We offer small grants as a way to invest in groups of residents in Cleveland and East Cleveland doing projects that improve the quality of life in their communities.
Grants range from $500 to $5,000.
Grants are intended to spur small, grassroots community projects. We partner with Cuyahoga Arts & Culture to support arts and culture projects, and the Cleveland Climate Action Fund to support environmental projects.
Grants may be used for a wide variety of projects, and groups are encouraged to think in new ways about what will work in their communities and with whom they might partner.
Proposals are accepted twice each year on the second Friday in February and August. Proposals must be received by 5 p.m. on those days.
Proposals are reviewed and funding decisions are made by a volunteer committee of Cleveland and East Cleveland residents.
Grants range from $500 to $5,000. Grant recipients must secure a dollar-for-dollar match equal to or exceeding the grant amount requested. The match can be in the form of cash, volunteer labor, or donated goods or services.
Any resident-led or community group is eligible to apply, including those that aren’t an official nonprofit organization.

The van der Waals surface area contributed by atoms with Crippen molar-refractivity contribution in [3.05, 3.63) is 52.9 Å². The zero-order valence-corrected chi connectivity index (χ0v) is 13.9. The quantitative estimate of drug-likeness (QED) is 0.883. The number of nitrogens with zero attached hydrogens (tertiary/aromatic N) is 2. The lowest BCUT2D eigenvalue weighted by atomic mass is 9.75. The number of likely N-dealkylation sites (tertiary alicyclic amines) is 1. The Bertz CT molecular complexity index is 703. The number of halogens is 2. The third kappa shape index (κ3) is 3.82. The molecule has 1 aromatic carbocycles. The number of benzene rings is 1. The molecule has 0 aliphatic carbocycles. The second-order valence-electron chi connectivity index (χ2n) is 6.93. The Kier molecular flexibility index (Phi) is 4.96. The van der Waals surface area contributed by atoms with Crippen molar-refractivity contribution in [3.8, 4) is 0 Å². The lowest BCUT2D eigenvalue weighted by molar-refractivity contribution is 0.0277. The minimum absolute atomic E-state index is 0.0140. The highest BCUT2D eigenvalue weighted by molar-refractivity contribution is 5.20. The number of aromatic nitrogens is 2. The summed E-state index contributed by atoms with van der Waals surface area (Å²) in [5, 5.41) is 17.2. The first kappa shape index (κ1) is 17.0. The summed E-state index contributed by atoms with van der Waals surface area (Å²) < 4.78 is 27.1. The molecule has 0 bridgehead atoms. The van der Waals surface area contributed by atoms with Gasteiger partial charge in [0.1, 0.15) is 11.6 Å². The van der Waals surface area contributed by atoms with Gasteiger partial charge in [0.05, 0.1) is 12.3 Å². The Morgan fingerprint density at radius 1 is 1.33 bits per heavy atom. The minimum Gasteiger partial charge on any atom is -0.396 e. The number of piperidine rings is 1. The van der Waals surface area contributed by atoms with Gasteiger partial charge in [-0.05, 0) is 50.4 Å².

Grant duration is up to one year. A group may only apply for one grant at a time. No group may receive two grants within a one-year time period.
We do not make grants to:
- Capital campaigns
- Endowment funds
- For-profit entities
- Fundraising events
- Government agencies or departments
- Lobbying efforts
- Political groups
- Religious organizations for religious purposes
- Single businesses
Grant applicants that do not have an official nonprofit status must identify a fiscal agent. A fiscal agent is a 501(c)(3) organization that will handle the grant money on behalf of the neighborhood group. A letter from the organization willing to function as a fiscal agent must accompany the grant application. The fiscal agent’s 501(c)(3) IRS determination letter should also be included.
Other indications of support
Grant applications should include letters of support from community partners whose cooperation or involvement is necessary to the project’s success. In addition, letters of commitment from governmental agencies or schools should be included when appropriate. For example, if the project involves public property, the governmental agency associated with the property should include a letter of support for the project and a commitment to provide whatever service is required to accomplish the project.